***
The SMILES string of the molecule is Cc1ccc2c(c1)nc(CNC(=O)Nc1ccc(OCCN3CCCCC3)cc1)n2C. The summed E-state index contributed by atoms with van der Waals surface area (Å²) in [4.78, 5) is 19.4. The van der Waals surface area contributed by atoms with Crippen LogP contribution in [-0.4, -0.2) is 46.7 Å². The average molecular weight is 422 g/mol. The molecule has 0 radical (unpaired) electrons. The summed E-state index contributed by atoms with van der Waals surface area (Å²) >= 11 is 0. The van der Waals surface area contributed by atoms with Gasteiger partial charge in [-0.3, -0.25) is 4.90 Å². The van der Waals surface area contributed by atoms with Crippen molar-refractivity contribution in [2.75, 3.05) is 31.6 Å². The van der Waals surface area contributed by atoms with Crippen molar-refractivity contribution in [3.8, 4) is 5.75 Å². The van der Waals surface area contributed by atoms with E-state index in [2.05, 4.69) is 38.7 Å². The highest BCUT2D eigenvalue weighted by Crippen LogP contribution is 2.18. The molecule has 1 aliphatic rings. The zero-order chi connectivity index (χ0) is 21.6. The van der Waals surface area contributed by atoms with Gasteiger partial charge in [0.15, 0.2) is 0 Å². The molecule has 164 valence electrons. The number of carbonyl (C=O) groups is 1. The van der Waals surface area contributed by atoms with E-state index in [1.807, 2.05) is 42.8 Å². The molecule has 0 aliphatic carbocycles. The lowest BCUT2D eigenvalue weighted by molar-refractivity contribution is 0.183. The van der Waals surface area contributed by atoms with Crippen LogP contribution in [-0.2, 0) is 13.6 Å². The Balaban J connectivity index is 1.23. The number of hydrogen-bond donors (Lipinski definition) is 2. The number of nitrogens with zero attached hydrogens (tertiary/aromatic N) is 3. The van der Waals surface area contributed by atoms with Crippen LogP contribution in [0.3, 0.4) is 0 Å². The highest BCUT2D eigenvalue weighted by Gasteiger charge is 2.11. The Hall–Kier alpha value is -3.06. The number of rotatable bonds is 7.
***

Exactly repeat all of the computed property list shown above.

The SMILES string of the molecule is Cc1ccc2c(c1)nc(CNC(=O)Nc1ccc(OCCN3CCCCC3)cc1)n2C. The summed E-state index contributed by atoms with van der Waals surface area (Å²) in [4.78, 5) is 19.4. The van der Waals surface area contributed by atoms with Crippen LogP contribution in [-0.4, -0.2) is 46.7 Å². The average molecular weight is 422 g/mol. The molecule has 0 radical (unpaired) electrons. The summed E-state index contributed by atoms with van der Waals surface area (Å²) >= 11 is 0. The van der Waals surface area contributed by atoms with Gasteiger partial charge in [-0.3, -0.25) is 4.90 Å². The van der Waals surface area contributed by atoms with Crippen molar-refractivity contribution in [2.75, 3.05) is 31.6 Å². The van der Waals surface area contributed by atoms with Crippen molar-refractivity contribution in [3.8, 4) is 5.75 Å². The van der Waals surface area contributed by atoms with E-state index in [2.05, 4.69) is 38.7 Å². The highest BCUT2D eigenvalue weighted by Crippen LogP contribution is 2.18. The molecule has 1 aliphatic rings. The zero-order chi connectivity index (χ0) is 21.6. The van der Waals surface area contributed by atoms with Gasteiger partial charge in [0.15, 0.2) is 0 Å². The molecule has 164 valence electrons. The number of carbonyl (C=O) groups is 1. The van der Waals surface area contributed by atoms with E-state index in [1.807, 2.05) is 42.8 Å². The molecule has 0 aliphatic carbocycles. The lowest BCUT2D eigenvalue weighted by molar-refractivity contribution is 0.183. The van der Waals surface area contributed by atoms with Crippen LogP contribution in [-0.2, 0) is 13.6 Å². The Balaban J connectivity index is 1.23. The number of hydrogen-bond donors (Lipinski definition) is 2. The number of nitrogens with zero attached hydrogens (tertiary/aromatic N) is 3. The van der Waals surface area contributed by atoms with Crippen LogP contribution in [0.3, 0.4) is 0 Å². The highest BCUT2D eigenvalue weighted by Gasteiger charge is 2.11. The Hall–Kier alpha value is -3.06. The number of rotatable bonds is 7.